· The employer has confirmed with the employee that his or her basis for work authorization has not changed (such as a lawful permanent resident having become a U.S. citizen); and
· The employee’s work authorization has not expired.
Otherwise, the regulations require you to complete a new Form I-9 or update the employee’s previously completed Form I-9.
7. If an existing Form I-9 may be used for E-Verify purposes but the person’s Passport or permanent resident card is now expired, may I ask them for new documents?
Please note that if an employee’s Form I-9 meets the above criteria and the employee originally presented a Permanent Resident Card (Form I-551) or U.S. Passport that has since expired to complete his or her Form I-9, the regulations do not permit you to request additional documentation from the employee or to use E-Verify’s “photo screening tool” to compare the photo in E-Verify to the photo in the Form I-551 or U.S. Passport. See the E-Verify MOU, Article II(D)(1)(e) (link - http://www.uscis.gov/files/nativedocuments/MOU.pdf).
8. If a new Form I-9 must be completed, may I request specific documents?
No. You may not demand that your employee produce specific documents, including demanding the same type of document(s) to complete the Form I-9 as he or she originally presented. Rather, your employee may choose which document(s) to present from the Form I-9’s Lists of Acceptable Documents, although if your employee chooses to present a List B identity document, the identity document must contain a photograph for E-Verify purposes. For more information on proper Form I-9 procedures when verifying an existing employee using E-Verify, see the E-Verify MOU, Article II(D)(1)(e) (link - http://www.uscis.gov/files/nativedocuments/MOU.pdf).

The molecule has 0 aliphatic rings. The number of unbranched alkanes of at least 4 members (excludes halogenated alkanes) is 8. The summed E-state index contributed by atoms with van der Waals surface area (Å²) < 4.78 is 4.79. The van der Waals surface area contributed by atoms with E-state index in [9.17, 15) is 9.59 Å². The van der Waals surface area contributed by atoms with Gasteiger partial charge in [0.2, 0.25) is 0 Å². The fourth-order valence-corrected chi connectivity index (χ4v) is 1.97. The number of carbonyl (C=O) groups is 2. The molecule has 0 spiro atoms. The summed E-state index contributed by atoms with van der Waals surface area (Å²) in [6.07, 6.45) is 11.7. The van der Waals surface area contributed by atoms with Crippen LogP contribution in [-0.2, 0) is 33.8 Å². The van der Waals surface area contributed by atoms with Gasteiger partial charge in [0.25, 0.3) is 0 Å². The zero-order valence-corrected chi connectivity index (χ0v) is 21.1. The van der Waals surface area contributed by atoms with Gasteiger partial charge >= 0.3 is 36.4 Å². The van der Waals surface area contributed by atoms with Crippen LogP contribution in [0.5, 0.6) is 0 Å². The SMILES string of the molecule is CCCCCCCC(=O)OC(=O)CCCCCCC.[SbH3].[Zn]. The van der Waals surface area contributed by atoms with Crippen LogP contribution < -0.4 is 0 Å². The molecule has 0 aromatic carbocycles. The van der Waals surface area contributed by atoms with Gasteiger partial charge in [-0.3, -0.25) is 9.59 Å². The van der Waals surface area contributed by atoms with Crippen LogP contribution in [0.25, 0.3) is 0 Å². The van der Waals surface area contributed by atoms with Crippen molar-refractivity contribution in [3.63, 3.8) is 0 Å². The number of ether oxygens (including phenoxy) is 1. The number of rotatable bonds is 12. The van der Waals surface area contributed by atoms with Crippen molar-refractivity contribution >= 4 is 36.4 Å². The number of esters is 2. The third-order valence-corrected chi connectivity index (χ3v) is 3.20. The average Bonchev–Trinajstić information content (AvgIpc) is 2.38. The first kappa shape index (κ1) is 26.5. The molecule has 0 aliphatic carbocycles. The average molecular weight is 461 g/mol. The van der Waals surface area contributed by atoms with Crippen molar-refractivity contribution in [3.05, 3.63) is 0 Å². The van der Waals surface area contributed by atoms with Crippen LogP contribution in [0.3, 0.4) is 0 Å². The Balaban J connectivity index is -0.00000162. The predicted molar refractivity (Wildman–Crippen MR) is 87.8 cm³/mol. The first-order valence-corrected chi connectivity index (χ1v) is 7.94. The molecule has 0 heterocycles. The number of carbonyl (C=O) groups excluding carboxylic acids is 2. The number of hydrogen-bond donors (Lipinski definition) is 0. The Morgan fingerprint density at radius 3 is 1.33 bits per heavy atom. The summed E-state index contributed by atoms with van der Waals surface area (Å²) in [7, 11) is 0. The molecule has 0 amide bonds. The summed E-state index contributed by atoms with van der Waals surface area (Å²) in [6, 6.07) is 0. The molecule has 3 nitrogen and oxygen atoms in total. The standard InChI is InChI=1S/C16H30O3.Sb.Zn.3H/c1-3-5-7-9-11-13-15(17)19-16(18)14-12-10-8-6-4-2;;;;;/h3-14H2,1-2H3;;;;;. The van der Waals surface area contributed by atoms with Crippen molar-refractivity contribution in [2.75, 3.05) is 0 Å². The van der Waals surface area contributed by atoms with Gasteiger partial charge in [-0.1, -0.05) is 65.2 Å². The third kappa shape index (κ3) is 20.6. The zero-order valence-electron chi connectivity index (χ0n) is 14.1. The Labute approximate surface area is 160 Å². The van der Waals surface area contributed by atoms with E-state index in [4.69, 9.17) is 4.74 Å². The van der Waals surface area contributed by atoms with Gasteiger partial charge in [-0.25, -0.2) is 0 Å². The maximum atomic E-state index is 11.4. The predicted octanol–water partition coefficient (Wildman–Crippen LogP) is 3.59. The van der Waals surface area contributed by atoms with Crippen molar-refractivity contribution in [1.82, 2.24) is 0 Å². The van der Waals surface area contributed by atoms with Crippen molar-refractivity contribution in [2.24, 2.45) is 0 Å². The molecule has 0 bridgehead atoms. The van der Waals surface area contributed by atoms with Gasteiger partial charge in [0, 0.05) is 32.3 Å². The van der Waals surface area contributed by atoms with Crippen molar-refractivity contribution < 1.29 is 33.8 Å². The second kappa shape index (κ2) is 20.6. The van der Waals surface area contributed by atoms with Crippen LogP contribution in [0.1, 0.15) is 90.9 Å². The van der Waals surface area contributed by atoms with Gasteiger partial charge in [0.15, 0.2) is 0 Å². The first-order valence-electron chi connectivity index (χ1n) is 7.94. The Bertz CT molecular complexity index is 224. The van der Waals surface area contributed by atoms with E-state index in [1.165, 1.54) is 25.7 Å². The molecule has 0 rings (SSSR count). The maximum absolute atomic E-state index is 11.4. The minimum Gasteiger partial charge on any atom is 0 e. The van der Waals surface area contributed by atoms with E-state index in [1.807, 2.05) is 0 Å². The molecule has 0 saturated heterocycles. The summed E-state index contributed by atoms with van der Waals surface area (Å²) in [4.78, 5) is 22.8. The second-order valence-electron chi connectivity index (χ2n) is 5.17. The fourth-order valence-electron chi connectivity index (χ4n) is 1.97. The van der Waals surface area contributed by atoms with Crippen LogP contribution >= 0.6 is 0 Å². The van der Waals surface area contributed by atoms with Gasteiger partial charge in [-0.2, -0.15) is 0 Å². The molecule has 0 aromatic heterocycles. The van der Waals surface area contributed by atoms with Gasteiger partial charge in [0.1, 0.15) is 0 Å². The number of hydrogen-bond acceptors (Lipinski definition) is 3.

These rules are set by the Memorandum of Understanding entered between the employer and the E-verify program (MOU). Failure to follow these rules or using the program improperly may constitute discrimination on the basis of citizenship status or national origin in violation of the anti-discrimination provision of the Immigration and National Act (INA). An employer found to be in violation of the Immigration and National Act (INA) may be liable for back pay and civil penalties.
9. One of my employees was previously run through E-Verify by my company. Do I need to run this employee through E-Verify again?
No. The E-Verify MOU states that once an employee has been verified through E-Verify an employer should not do it again. See E-Verify MOU Art. II(D)(1). (link - http://www.uscis.gov/files/nativedocuments/MOU.pdf).
10. If I elect to run my entire workforce through E-Verify, can I save time by verifying only those employees who are not U.S. citizens?
No. If you choose to verify your entire existing workforce, you must verify all of your employees using E-Verify, with certain exceptions. See Question 1. You may not run only those you believe are not U.S. citizens. Such a practice would violate federal anti-discrimination law.
11. Where can I get answers to other questions I have about using E-Verify in a non-discriminatory manner?
For more information about employer responsibilities and employee rights, you may contact the Office of Special Counsel for Immigration Related Unfair Employment Practices (OSC), Civil Rights Division, United States Department of Justice, at 1-800-255-7688 or through OSC’s website (link – www.usdoj.gov/crt/osc). OSC enforces the anti-discrimination provision of the Immigration and Nationality Act which prohibits workplace discrimination against authorized workers on the basis of national origin or citizenship status, unfair documentary practices in the employment eligibility verification (Form I-9) process, and retaliation.
12. Where can I get answers to technical questions about E-Verify?
For more general FAR or E-Verify questions you may call E-Verify Customer Support at 1-888-464-4218 or see the E-Verify website, Frequently Asked Questions: Federal Contractors and E-Verify.